The LED industry can make an immediate impact through the sectors which it serves, including solid-state lighting (SSL) across many applications. One example with enormous potential for reduced carbon emissions through reduced energy consumption is within agriculture, where LEDs are ideally constructed to provide light in vertical farms. Vertical farming is an extremely sustainable food production method, important as industrialization and climate change continue to reduce soil fertility and shrink available land for conventional farming.
One effective strategy in LED cultivation has been to select the optimal spectra for a specific crop or cultivar - wavelengths that offer both high quality and energy efficiency. Photosynthetic responses from various plants are generally similar in terms of considering quantum yield, while a morphological response is more species and cultivar-specific.
Studies show red light and blue light tend to fit with the absorption peak of chlorophylls involved in photosynthesis. Red radiation is best for driving photosynthesis based on quantum yield. However, blue light nurtures the vegetative and flowering stages of plant growth.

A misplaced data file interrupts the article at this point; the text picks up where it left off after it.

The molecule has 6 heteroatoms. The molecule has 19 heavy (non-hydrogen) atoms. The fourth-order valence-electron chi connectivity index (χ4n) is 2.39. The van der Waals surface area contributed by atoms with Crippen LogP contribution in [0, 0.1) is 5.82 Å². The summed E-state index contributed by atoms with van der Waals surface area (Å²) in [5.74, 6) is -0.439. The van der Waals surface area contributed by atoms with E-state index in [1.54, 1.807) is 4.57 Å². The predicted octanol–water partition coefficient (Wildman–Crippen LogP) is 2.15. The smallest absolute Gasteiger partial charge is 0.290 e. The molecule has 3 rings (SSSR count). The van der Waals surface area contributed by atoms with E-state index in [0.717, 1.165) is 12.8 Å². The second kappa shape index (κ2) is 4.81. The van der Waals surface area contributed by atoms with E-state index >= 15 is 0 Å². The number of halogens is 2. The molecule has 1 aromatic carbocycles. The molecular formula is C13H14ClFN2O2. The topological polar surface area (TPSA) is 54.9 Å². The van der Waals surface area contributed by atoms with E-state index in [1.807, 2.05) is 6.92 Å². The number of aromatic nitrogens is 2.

Until now, these functions have made for a conventionally narrow horticulture spectrum by simply employing a combination of blue and red lights - an approach widely used in Europe.
While the use of red, blue (and to an extent, green) light is common to encourage growth, Samsung trials of different LED types showed surprising results when using white-based, full-spectrum LED light to grow common leafy green vegetables and herbs.
As part of an experiment, researchers grew lettuce and basil in four separate containers, each featuring different light conditions. Three of the containers used white-LED-based full spectra, and one used narrow spectra by employing only blue and red LEDs. The photoperiod of all the treatments was 16 hours per day and photosynthetic photon flux density (PPFD) was set at 160 μmol⋅m2/s.
The results of the individual growth chambers showed that the broad-spectra treatments clearly outperformed narrow ones, implying the addition of other colors, like green and yellow, or full-spectrum lights, produce a stronger yield than dual-colored blue and red lights. Moreover, the testing showed that green light reaches the bottom layer of leaves and branches due to its high transmittance, while also contributing to signaling information that reverses the defense mechanism of UV blue light.
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